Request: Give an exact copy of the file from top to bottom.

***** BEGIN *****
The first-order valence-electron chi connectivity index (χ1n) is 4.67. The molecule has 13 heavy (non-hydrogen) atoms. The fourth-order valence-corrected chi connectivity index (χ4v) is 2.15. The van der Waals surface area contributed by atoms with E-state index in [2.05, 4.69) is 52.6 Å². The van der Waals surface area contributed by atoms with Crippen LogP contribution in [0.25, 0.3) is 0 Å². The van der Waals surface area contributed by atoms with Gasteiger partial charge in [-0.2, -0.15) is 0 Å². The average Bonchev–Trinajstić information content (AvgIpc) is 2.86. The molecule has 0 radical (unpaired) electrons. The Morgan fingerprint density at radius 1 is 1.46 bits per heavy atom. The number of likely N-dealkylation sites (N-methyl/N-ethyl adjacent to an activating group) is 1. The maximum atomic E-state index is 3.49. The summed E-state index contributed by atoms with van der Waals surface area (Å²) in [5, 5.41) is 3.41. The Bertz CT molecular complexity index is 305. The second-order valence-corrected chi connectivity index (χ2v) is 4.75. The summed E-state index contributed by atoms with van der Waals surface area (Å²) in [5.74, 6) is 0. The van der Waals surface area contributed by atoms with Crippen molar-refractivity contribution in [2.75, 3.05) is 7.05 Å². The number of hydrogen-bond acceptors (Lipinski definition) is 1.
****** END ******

The first-order valence-electron chi connectivity index (χ1n) is 4.67. The molecule has 13 heavy (non-hydrogen) atoms. The fourth-order valence-corrected chi connectivity index (χ4v) is 2.15. The van der Waals surface area contributed by atoms with E-state index in [2.05, 4.69) is 52.6 Å². The van der Waals surface area contributed by atoms with Crippen LogP contribution in [0.25, 0.3) is 0 Å². The van der Waals surface area contributed by atoms with Gasteiger partial charge in [-0.2, -0.15) is 0 Å². The average Bonchev–Trinajstić information content (AvgIpc) is 2.86. The molecule has 0 radical (unpaired) electrons. The Morgan fingerprint density at radius 1 is 1.46 bits per heavy atom. The number of likely N-dealkylation sites (N-methyl/N-ethyl adjacent to an activating group) is 1. The maximum atomic E-state index is 3.49. The summed E-state index contributed by atoms with van der Waals surface area (Å²) in [5, 5.41) is 3.41. The Bertz CT molecular complexity index is 305. The second-order valence-corrected chi connectivity index (χ2v) is 4.75. The summed E-state index contributed by atoms with van der Waals surface area (Å²) in [5.74, 6) is 0. The van der Waals surface area contributed by atoms with Crippen molar-refractivity contribution in [2.75, 3.05) is 7.05 Å². The number of hydrogen-bond acceptors (Lipinski definition) is 1.